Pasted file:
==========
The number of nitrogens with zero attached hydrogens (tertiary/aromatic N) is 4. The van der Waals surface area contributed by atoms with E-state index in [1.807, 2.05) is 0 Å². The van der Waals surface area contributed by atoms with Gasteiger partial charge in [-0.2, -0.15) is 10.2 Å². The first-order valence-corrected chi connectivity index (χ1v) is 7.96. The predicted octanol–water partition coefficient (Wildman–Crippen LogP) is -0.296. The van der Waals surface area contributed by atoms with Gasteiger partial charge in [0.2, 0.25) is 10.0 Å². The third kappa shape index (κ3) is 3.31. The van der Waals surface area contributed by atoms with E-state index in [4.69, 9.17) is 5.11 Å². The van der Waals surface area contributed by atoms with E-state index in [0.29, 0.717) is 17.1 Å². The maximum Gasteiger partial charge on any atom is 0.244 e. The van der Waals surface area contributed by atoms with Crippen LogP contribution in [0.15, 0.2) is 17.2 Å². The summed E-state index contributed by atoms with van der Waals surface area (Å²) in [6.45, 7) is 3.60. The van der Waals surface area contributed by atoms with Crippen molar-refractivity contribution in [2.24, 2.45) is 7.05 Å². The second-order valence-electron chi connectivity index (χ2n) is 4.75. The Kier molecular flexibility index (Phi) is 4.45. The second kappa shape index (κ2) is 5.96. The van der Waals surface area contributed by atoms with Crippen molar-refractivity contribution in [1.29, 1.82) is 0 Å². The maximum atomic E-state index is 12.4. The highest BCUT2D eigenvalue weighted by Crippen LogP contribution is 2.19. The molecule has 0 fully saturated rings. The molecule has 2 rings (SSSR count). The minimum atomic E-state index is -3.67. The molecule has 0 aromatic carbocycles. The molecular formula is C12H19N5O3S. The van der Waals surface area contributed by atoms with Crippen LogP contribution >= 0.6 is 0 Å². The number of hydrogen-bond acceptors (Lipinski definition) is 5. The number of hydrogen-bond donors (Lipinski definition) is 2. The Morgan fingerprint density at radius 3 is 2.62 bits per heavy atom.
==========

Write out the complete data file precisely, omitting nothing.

The number of nitrogens with zero attached hydrogens (tertiary/aromatic N) is 4. The van der Waals surface area contributed by atoms with E-state index in [1.807, 2.05) is 0 Å². The van der Waals surface area contributed by atoms with Gasteiger partial charge in [-0.2, -0.15) is 10.2 Å². The first-order valence-corrected chi connectivity index (χ1v) is 7.96. The predicted octanol–water partition coefficient (Wildman–Crippen LogP) is -0.296. The van der Waals surface area contributed by atoms with Gasteiger partial charge in [0.2, 0.25) is 10.0 Å². The third kappa shape index (κ3) is 3.31. The van der Waals surface area contributed by atoms with E-state index in [4.69, 9.17) is 5.11 Å². The van der Waals surface area contributed by atoms with E-state index in [0.29, 0.717) is 17.1 Å². The maximum Gasteiger partial charge on any atom is 0.244 e. The van der Waals surface area contributed by atoms with Crippen LogP contribution in [0.15, 0.2) is 17.2 Å². The summed E-state index contributed by atoms with van der Waals surface area (Å²) in [6.45, 7) is 3.60. The van der Waals surface area contributed by atoms with Crippen molar-refractivity contribution in [2.24, 2.45) is 7.05 Å². The second-order valence-electron chi connectivity index (χ2n) is 4.75. The Kier molecular flexibility index (Phi) is 4.45. The second kappa shape index (κ2) is 5.96. The van der Waals surface area contributed by atoms with Crippen molar-refractivity contribution in [1.29, 1.82) is 0 Å². The maximum atomic E-state index is 12.4. The highest BCUT2D eigenvalue weighted by Crippen LogP contribution is 2.19. The molecule has 0 fully saturated rings. The molecule has 2 rings (SSSR count). The minimum atomic E-state index is -3.67. The molecule has 0 aromatic carbocycles. The molecular formula is C12H19N5O3S. The van der Waals surface area contributed by atoms with Crippen LogP contribution >= 0.6 is 0 Å². The number of hydrogen-bond acceptors (Lipinski definition) is 5. The number of hydrogen-bond donors (Lipinski definition) is 2. The Morgan fingerprint density at radius 3 is 2.62 bits per heavy atom.